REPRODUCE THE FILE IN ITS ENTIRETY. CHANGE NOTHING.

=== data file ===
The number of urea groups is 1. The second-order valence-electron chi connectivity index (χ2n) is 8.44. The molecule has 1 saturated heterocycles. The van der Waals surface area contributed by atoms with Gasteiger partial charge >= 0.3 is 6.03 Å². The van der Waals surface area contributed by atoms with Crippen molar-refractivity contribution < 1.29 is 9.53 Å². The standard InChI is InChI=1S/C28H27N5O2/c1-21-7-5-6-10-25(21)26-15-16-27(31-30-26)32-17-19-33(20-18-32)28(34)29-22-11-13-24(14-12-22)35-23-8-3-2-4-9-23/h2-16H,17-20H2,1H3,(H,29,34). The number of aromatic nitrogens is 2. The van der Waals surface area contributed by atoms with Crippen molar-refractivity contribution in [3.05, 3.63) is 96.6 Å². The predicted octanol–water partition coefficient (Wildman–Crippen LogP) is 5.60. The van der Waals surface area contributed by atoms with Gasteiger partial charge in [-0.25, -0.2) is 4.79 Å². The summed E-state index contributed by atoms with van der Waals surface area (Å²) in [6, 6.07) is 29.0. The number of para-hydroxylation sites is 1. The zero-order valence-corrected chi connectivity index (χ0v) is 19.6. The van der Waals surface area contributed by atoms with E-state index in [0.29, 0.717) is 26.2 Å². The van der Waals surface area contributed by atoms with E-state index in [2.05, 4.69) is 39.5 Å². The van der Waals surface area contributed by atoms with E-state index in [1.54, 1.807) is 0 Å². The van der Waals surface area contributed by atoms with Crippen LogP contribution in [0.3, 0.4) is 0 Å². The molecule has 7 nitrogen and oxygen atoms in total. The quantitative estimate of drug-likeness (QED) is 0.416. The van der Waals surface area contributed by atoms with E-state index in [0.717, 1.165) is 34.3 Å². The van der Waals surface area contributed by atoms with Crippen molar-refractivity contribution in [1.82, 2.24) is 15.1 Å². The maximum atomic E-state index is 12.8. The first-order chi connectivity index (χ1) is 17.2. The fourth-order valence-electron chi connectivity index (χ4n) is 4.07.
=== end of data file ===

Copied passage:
The number of urea groups is 1. The second-order valence-electron chi connectivity index (χ2n) is 8.44. The molecule has 1 saturated heterocycles. The van der Waals surface area contributed by atoms with Gasteiger partial charge >= 0.3 is 6.03 Å². The van der Waals surface area contributed by atoms with Crippen molar-refractivity contribution < 1.29 is 9.53 Å². The standard InChI is InChI=1S/C28H27N5O2/c1-21-7-5-6-10-25(21)26-15-16-27(31-30-26)32-17-19-33(20-18-32)28(34)29-22-11-13-24(14-12-22)35-23-8-3-2-4-9-23/h2-16H,17-20H2,1H3,(H,29,34). The number of aromatic nitrogens is 2. The van der Waals surface area contributed by atoms with Crippen molar-refractivity contribution in [3.05, 3.63) is 96.6 Å². The predicted octanol–water partition coefficient (Wildman–Crippen LogP) is 5.60. The van der Waals surface area contributed by atoms with Gasteiger partial charge in [-0.25, -0.2) is 4.79 Å². The summed E-state index contributed by atoms with van der Waals surface area (Å²) in [6, 6.07) is 29.0. The number of para-hydroxylation sites is 1. The zero-order valence-corrected chi connectivity index (χ0v) is 19.6. The van der Waals surface area contributed by atoms with E-state index in [0.29, 0.717) is 26.2 Å². The van der Waals surface area contributed by atoms with E-state index in [2.05, 4.69) is 39.5 Å². The van der Waals surface area contributed by atoms with E-state index in [1.54, 1.807) is 0 Å². The van der Waals surface area contributed by atoms with Crippen LogP contribution in [0.3, 0.4) is 0 Å². The molecule has 7 nitrogen and oxygen atoms in total. The quantitative estimate of drug-likeness (QED) is 0.416. The van der Waals surface area contributed by atoms with E-state index in [0.717, 1.165) is 34.3 Å². The van der Waals surface area contributed by atoms with Crippen molar-refractivity contribution in [1.82, 2.24) is 15.1 Å². The maximum atomic E-state index is 12.8. The first-order chi connectivity index (χ1) is 17.2. The fourth-order valence-electron chi connectivity index (χ4n) is 4.07.